"There is no excellent beauty that hath not some strangeness in the proportion" Francis Bacon 1561-1626

Sunday, 15 March 2009

Leaf of the day: Dogwood, Bracts not Petals.

"Stepping delicately out of the dark wood the startling loveliness of the dogwood in bloom makes each tree seem a presence, calling forth an exclamation of praise. On the almost naked branches the blossoms shine forth in long flat sprays..turning their pure faces up towards the sky" David Culross Peattie



The dogwood today outside the Garden House at Leu Gardens.

These dogwood flowers are much more interesting than they first appear and I brought a couple back from the gardens, to take a closer look. The structure of the flower is fascinating . In 1933, Anna Botsford Comstok in " A Handbook of Nature Study" felt the same,

"The artistic eye loves the little notch at the tip of the bracts even before it has read in it the story of winter protection of which it is an evidence.The flowering Dogwood forms its flower buds during the summer and of course it must have winter protection. They are wrapped in 4 close-clasping purplish brown scales, one pair inside and one pair outside, both thick and well fitted to protect the bunch of tiny flower buds at their centre. But when spring comes these buds change their duties and by rapid growth become four beautiful white pinkish bracts which we call the dogwood flowers."



A bud with two of the protective bracts beginning to open.



A bud unfolding further, the bracts still joined at the tip.



The individual flowers have four slender curled petals. There may be as many as twenty which open one by one. The open white bracts have the characteristic notch at the tip which gives them the pretty gathered-in shape. The flowers grow at the tips of the branches with new leaves developing just below.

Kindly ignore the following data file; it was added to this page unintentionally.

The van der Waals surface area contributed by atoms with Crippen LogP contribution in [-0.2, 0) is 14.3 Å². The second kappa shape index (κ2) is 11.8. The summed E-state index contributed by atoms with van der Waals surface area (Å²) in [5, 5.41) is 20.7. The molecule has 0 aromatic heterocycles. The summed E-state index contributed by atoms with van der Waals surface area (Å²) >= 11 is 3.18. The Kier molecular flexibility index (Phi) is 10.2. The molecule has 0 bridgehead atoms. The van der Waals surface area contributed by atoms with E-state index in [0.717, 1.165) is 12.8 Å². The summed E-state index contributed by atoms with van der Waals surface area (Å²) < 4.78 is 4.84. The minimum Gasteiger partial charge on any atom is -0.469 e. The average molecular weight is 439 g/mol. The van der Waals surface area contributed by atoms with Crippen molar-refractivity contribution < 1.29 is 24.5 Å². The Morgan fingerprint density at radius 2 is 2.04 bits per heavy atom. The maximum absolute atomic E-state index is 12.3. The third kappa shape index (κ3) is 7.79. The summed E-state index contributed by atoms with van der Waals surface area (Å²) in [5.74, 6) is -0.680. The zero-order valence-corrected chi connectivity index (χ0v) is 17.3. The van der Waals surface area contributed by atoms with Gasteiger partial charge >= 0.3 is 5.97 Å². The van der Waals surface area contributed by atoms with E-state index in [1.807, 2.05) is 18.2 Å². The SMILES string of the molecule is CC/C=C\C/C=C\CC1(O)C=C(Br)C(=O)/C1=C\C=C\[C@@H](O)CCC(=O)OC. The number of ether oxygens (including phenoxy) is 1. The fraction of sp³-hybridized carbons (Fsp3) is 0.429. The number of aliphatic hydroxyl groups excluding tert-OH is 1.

On a gardening note, many believe that the best time to plant tender species, such as tomatoes, is following the "Dogwood Winter", a cold spell that often comes in late spring. Native Americans used the blossoming dogwood as a sign to begin planting crops, and the early settlers used every part of this pretty and useful tree except "the rustle of its leaves."

I drew the flower grasped firmly in the teeth of my small clamp, which somehow seemed appropriate for a Dogwood.

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Dogwood Flower


2 comments:

Mary said...

Like so many of your posts, this one helps me see a familiar plant with a fresh eye. The quotation from Comstok reminded me of what a fine book that is, as well.

Thanks.

sharp green pencil said...

Mary thankyou so much. doing the drawings has really made me look and see. After years of haphazard gardening it's ironic to be without a garden but drawing more plants than I have ever before. Comstock is just wonderful! I had not come across it till I came here to the USA. I know she is old fashioned but her gentle enthusiasm is so delightful.